Short Track Speedskating Preview
The U.S. Short Track Speedskating Team will enter the Olympic Winter Games PyeongChang 2018 with a solid mix of Olympic veterans and young, up-and-coming athletes who will set the course for the team's future. Three-time Olympic medalist J.R. Celski will look to lead the U.S. men in what would mark his third Olympic Games, while the U.S. will look to 2010 Olympian Katherine Reutter-Adamek and 2014 Olympian Jessica Kooreman to lead the women in PyeongChang. MORE
J.R. Celski | Short Track
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Hometown: Federal Way, Washington
Olympic Experience: 2010 (2 bronze), 2014 (1 silver)
Full Bio
PyeongChang Preview
J.R. Celski is the most decorated Olympic skater on the 2017-18 U.S. World Cup Team. The two-time Olympian won the bronze medal in both the 1,500-meter and 5,000 relay at the Vancouver 2010 Olympic Winter Games. At the Sochi Games in 2014, Celski was part of the men's 5,000 relay that won silver. He has struggled with injuries over the last year but is back competing in world cup competition, winning a bronze in the men's 1,000 at the ISU World Cup Dresden during the 2016-17 season. Celski finished 13th overall for the men at the 2017 World Short Track Speedskating Championships..
About J.R.
Hidden talents: I can juggle and play guitar.

Something quirky: I have a thing for house plants.

Best advice received: Dad would tell me, "if you want it bad enough, you'll find a way. If you don't, you'll find an excuse."
Jessica Kooreman | Short Track
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Hometown: Melvindale, Michigan
Olympic Experience: 2014
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PyeongChang Preview
A 2014 Olympian, Jessica Kooreman just missed the podium in Sochi, finishing fourth in the 1,000-meter and sixth in the 1,500. During the 2015-16 season, she placed 10th overall in the women's 1,500 at world championships in Seoul, Korea. Heading into her Olympic debut, she swept the women's events at the 2014 U.S. Olympic Team Trials, winning gold in the 500, 1,000 and 1,500. She had the best finish among U.S. women at the 2017 World Short Track Speedskating Championships, placing 17th overall.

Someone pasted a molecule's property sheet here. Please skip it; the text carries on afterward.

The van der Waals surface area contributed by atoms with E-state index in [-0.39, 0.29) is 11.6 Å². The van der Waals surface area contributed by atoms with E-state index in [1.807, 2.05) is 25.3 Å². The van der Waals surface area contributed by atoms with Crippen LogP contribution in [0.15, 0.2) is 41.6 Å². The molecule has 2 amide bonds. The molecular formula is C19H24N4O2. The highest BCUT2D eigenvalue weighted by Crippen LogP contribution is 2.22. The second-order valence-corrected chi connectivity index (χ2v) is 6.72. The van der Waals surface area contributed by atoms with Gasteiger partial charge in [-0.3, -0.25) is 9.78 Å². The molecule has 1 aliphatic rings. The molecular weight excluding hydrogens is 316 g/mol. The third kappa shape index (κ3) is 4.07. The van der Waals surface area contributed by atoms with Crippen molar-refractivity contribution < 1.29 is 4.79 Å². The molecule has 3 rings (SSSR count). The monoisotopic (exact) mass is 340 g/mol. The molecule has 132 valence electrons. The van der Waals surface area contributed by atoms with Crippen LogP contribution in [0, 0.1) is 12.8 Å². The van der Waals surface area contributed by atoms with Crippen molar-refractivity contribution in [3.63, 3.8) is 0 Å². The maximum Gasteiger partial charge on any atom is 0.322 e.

About Jessica
Hidden talents: I am good at selling houses.

Best advice received: Parents taught me to always give my best.

Earliest memory of sport: I started skating by age 1, and have always loved being competitive.
John-Henry Krueger | Short Track
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Hometown: Pittsburgh, Pennsylvania
2018 Olympic hopeful
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PyeongChang Preview
John-Kenry Krueger has been making a name for himself on the world cup circuit in the men's 1,500-meter. The Pittsburgh native medaled on U.S. ice at the 2016 World Cup in Salt Lake City, Utah, placing third in the 1,500. He finished seventh overall in the 1,000 and 10th in the 1,500 at the 2015-16 ISU World Short Track Speedskating Championships. He had the fourth-most points in the men's 1,500 on the 2016-17 world cup circuit.
About John-Henry
Something quirky: I am easily grossed out when I touch dirty dishes.

Earliest Olympic memory: Watching the Torino 2006 Games, which inspired me to compete.

Best advice received: Experiment with everything to find what works best for you.

Katherine Reutter-Adamek
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Hometown: Champaign, Illinois
Olympic Experience: 2010 (1 silver, 1 bronze)
Full Bio
PyeongChang Preview
A 2010 Olympian, Katherine Reutter-Adamek came out of retirement in 2016 to skate in her first competition in more than three years. She was forced to retire during the 2013-14 season due to multiple injuries, but recovered and returned to world cup form following her two years away from the ice. The two-time Olympic medalist is looking to add to her silver and bronze medals that she won in the 1,000-meter and 3,000 relay in Vancouver. With little race experience since her retirement, she is already impressing at international competitions, advancing to multiple A Finals on the 2016-17 world cup circuit. She will look to continue to build momentum as she seeks her second Olympic berth in 2018.
About Katherine
Something quirky: I have dad humor... you have to get to know me before you understand my jokes.

Earliest Olympic memory: My dad played VHS recordings of the 92 and 94 Olympics when I was home from school sick.
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